Anglo-Saxon origin and comes from the family once having lived in Lancashire, where they derived their name from the town of Burnley, in the parish of Whalley. The name is generally believed to be derived from "Brun Lea" meaning "meadow by the River Brun." CITATION[CLOSE]
Mills, A.D., Dictionary of English Place-Names. Oxford: Oxford University Press, 1991. Print. (ISBN 0-19-869156-4)
Early Origins of the Brunly family
Lancashire, where Burnley dates back to 1122, when a charter granted the church of Burnley to the monks of Pontefract Abbey. The Market Cross, erected in 1295 survives today at Burnley College.
Early History of the Brunly family
Another 350 words (25 lines of text) covering the years 1379, 1500, 1662, 1691 and 1732 are included under the topic Early Brunly History in all our PDF Extended History products and printed products wherever possible.
Brunly Spelling Variations
spelling variations were common, even among the names of the most literate people. Known variations of the Brunly family name include Burnley, Brunlay, Burnlie, Burnly, Bernley and others.
Early Notables of the Brunly family (pre 1700)
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Migration of the Brunly family to Ireland
Some of the Brunly family moved to Ireland, but this topic is not covered in this excerpt.
Another 45 words (3 lines of text) about their life in Ireland is included in all our PDF Extended History products and printed products wherever possible.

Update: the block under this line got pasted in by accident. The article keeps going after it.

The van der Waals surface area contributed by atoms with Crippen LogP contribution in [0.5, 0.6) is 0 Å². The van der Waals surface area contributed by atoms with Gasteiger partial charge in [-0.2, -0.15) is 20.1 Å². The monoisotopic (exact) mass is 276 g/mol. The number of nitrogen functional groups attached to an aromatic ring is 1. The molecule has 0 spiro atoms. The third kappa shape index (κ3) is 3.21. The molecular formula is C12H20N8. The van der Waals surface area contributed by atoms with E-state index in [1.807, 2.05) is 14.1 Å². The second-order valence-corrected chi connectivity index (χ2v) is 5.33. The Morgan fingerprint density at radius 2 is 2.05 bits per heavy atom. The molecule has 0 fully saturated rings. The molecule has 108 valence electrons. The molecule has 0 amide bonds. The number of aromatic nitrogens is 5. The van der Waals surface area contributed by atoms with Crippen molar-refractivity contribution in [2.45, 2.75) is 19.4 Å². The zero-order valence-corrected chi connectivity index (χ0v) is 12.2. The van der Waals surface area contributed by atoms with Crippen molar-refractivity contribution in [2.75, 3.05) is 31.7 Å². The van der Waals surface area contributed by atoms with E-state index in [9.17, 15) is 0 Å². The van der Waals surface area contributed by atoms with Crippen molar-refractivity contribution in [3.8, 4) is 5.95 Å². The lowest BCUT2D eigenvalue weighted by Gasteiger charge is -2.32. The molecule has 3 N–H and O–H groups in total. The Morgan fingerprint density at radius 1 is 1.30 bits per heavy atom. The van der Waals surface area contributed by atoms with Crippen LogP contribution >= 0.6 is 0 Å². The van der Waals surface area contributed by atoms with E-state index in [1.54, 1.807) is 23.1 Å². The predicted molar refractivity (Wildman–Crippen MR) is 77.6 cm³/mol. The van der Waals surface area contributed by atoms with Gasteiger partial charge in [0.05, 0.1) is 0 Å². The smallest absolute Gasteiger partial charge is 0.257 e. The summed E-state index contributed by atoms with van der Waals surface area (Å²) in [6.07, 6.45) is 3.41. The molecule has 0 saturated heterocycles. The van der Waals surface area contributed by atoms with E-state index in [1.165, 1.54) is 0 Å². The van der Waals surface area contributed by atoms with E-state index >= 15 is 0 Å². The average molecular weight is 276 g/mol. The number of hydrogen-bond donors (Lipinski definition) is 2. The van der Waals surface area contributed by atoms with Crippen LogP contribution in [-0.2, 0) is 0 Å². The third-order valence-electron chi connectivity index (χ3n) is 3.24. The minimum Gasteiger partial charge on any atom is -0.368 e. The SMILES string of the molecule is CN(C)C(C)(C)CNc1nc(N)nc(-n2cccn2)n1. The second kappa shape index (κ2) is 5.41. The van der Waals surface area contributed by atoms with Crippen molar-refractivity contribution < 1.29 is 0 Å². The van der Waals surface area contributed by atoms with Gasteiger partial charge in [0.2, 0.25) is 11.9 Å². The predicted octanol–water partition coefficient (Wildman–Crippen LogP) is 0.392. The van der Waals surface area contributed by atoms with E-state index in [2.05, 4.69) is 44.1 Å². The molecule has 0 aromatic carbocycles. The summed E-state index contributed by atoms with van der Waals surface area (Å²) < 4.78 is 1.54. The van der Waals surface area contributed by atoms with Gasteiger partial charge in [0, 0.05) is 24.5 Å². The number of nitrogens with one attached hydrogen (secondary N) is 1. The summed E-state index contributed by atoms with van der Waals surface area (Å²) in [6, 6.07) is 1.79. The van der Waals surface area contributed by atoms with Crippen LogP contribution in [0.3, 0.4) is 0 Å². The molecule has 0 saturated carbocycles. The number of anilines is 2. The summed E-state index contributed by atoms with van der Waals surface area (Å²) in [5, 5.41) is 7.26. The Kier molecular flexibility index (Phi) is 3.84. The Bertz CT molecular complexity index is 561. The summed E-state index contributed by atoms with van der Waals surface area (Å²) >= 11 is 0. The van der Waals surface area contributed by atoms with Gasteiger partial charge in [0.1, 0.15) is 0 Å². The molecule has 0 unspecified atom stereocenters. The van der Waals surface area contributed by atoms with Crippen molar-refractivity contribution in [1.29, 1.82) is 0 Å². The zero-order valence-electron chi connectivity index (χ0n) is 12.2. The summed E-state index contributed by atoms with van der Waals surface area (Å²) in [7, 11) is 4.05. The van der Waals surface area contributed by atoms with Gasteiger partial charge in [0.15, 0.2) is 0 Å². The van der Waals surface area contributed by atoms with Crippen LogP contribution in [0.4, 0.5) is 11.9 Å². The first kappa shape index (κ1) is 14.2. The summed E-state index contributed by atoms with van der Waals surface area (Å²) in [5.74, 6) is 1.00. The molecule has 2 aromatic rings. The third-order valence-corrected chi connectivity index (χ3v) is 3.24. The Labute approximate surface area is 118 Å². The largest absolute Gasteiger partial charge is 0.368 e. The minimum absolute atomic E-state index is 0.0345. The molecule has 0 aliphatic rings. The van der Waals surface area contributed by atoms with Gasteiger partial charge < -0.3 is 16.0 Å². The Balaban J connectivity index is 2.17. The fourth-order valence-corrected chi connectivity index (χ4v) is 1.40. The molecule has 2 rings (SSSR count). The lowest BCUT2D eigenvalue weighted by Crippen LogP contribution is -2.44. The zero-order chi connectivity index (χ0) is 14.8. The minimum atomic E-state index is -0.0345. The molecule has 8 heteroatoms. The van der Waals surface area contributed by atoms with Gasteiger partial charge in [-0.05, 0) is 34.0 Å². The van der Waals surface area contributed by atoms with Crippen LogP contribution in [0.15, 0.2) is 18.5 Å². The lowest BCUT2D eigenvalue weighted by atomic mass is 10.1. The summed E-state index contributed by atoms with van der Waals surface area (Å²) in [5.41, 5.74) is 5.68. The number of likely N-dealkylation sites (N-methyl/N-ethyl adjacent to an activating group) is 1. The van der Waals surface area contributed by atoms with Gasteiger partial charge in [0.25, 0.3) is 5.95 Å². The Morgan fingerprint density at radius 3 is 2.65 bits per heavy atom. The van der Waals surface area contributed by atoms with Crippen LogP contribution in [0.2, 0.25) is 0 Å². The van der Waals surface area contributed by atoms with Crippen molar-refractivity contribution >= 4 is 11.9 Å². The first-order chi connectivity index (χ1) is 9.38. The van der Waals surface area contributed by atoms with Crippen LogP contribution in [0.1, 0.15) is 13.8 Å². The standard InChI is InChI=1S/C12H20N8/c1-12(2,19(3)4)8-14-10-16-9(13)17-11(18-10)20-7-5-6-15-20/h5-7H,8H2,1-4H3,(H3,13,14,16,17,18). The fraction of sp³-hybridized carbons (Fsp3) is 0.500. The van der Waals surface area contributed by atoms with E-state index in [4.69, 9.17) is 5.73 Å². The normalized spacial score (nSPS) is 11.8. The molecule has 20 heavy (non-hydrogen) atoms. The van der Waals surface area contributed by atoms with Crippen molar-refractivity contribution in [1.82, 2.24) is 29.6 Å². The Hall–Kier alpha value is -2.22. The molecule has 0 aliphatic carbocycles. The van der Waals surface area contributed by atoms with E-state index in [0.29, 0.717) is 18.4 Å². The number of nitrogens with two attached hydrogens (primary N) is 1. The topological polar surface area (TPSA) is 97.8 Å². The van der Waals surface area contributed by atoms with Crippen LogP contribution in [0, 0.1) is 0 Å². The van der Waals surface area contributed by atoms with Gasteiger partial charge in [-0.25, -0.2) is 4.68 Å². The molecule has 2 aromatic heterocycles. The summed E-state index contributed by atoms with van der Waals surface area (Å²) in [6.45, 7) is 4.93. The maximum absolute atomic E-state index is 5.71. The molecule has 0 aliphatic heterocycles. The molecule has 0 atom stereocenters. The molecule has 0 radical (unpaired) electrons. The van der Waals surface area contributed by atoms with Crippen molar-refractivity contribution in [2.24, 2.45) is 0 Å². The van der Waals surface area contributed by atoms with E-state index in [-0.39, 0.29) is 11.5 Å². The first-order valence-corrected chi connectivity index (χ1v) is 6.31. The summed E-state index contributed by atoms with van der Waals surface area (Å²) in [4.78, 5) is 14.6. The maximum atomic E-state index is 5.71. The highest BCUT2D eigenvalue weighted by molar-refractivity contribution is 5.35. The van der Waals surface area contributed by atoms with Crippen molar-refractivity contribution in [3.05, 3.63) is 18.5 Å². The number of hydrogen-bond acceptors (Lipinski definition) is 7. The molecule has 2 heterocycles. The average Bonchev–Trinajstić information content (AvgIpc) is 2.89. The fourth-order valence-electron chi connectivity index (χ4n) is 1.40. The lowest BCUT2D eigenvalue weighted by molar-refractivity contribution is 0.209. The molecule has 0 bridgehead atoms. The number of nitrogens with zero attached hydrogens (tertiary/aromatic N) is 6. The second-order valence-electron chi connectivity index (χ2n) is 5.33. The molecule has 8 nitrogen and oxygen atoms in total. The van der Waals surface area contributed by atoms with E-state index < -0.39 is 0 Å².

Migration of the Brunly family to the New World and Oceana
For political, religious, and economic reasons, thousands of English families boarded ships for Ireland, Canada, the America colonies, and many of smaller tropical colonies in the hope of finding better lives abroad. Although the passage on the cramped, dank ships caused many to arrive in the New World diseased and starving, those families that survived the trip often went on to make valuable contributions to those new societies to which they arrived. Early immigrants bearing the Brunly surname or a spelling variation of the name include: Peter Burnley who arrived in Maryland in 1685 and John Burnley who arrived in Philadelphia in 1846.
The Brunly Motto
The motto was originally a war cry or slogan. Mottoes first began to be shown with arms in the 14th and 15th centuries, but were not in general use until the 17th century. Thus the oldest coats of arms generally do not include a motto. Mottoes seldom form part of the grant of arms: Under most heraldic authorities, a motto is an optional component of the coat of arms, and can be added to or changed at will; many families have chosen not to display a motto.
Motto: Pretiumque et causa laboria
Motto Translation: The reward and cause of labour.
Brunly Family Crest Products